Bury FC’s Gigg Lane ground sold to fans’ group

Gigg Lane

The prospect of football returning to the ground of Bury FC is on the cards after the administrator confirmed its sale to a fans’ group.

The club was placed into administration on November 27, 2020.

Bury FC was expelled from League One of the English Football League (EFL) on August 27, 2019, when a takeover bid for the club collapsed.

In May last year it was announced that the 12,000-capacity stadium was being put up for sale.

But Steven Wiseglass, a director of Inquesta Corporate Recovery & Insolvency, has confirmed the sale of the ground, as well as other assets, including club memorabilia, goodwill and intellectual property, and the Bury FC name.

All have been sold to the newly formed Gigg Lane Stadium Limited, a company limited by guarantee whose members are the Gigg Lane Propco Limited and Bury Football Club Supporters Society Limited.

Mr Wiseglass said: “It is a fantastic outcome for the fans, the club and the whole town, as it will hopefully bring football back to Gigg Lane.

“My hope all along has always been that Bury FC could be rescued.

“Bury is blessed with a passionate and dedicated group of supporters and we wish them well for the future.”

Gigg Lane is one of the world’s oldest professional football stadiums and has been home to Bury FC since the club was founded in 1885.

National chartered surveying firm Fleurets, which specialises in the leisure property sector, was appointed as the agent to actively market the stadium for sale and seek offers. Bids were received from a number of parties in the UK and overseas.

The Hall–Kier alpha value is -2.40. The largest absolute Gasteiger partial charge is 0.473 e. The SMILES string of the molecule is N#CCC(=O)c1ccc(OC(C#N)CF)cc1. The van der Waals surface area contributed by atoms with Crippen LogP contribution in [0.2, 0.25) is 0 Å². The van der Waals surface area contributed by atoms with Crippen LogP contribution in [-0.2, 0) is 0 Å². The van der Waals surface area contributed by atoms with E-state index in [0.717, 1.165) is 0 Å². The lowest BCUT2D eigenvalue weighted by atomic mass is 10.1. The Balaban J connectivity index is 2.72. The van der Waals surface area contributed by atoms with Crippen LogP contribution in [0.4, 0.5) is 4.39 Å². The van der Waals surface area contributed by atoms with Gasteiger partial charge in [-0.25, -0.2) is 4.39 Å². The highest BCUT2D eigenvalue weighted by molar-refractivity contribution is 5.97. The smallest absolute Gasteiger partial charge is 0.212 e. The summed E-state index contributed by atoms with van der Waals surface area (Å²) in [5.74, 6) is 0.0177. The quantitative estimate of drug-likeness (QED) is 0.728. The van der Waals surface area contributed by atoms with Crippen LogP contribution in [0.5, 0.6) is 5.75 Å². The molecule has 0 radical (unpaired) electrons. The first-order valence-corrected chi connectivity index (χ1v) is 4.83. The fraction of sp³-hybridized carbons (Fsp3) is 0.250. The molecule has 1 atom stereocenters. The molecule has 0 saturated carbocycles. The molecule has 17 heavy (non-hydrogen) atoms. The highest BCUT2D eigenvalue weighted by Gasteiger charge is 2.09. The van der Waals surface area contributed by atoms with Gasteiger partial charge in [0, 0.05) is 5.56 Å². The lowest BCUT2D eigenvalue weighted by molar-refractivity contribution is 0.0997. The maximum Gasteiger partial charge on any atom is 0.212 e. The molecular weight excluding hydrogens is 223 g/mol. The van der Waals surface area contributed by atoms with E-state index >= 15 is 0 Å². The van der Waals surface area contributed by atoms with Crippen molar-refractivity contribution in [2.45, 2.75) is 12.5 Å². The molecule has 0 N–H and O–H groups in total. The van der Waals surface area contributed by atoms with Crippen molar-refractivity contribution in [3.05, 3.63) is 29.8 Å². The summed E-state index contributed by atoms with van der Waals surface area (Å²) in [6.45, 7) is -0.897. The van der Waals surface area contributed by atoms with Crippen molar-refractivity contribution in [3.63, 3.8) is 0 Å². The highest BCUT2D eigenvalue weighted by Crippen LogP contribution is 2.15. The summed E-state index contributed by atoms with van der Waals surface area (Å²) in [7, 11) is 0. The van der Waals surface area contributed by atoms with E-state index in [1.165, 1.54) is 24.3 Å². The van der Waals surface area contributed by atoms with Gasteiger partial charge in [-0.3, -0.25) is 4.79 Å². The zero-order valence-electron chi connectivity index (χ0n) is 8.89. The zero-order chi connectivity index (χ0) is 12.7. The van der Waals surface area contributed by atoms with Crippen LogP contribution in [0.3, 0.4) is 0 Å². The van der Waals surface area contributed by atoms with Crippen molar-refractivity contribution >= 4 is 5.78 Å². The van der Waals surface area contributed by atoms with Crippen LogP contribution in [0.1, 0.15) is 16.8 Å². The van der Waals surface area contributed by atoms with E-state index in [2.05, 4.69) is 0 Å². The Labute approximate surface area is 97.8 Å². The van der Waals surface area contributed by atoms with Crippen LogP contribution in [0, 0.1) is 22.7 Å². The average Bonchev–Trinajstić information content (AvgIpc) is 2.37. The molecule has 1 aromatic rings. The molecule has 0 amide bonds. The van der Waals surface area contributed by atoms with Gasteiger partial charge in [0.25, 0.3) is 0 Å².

Mr Wiseglass said The Bury Football Club Company Ltd remains in administration and that Inquesta is continuing with investigations into the company.

Peter Scholes, of Fleurets, said: “It was no surprise the sales process saw strong competition from a range of parties and we wish the purchaser all the very best in bringing football back to Gigg Lane.”

Richard Wolff, James Wynne and Oliver Moore from law firm Pannone Corporate advised Inquesta.

Richard Wolff said: “Today’s announcement is not only a positive result for the parties involved, but also for football, Bury and its local community.

“As a firm, we’ve been able to bring together our expertise across restructuring and real estate to support the process over the past few months and achieve the best possible outcome for stakeholders.”

Mr Wiseglass added: “I am grateful to Fleurets for their expertise and assistance with the property side of the transaction, to JPS Chartered Surveyors for their efficient support in the management of the property and assets, and to Pannone Corporate for their legal support in helping to bring the matter to a successful conclusion.”

A phoenix club, named Bury AFC, separate to Bury FC, was launched following administration with the aim of entering the league lower down the football pyramid.

Steven Wiseglass

In June last year Mr Wiseglass revealed that two offers for the club had been received, but had come to nothing. However, he said he was confident more offers would follow.

Administration papers submitted to Companies House revealed that the club has a total liability of £12,545,559, including £979,062 owed to HMRC, which has submitted a claim for £1,403,537 in respect of direct taxes, VAT, and non-VAT liability.

Trade and expense creditors account for £2,964,511, while £7,113,480 is owed to RCR Holdings, an Oldham company which bought a £7.1m debt owed by Bury for £70,000.

Employee claims amount to £1,143,232. The notes show the sum owed to former owner, Steve Dale, is “unknown”.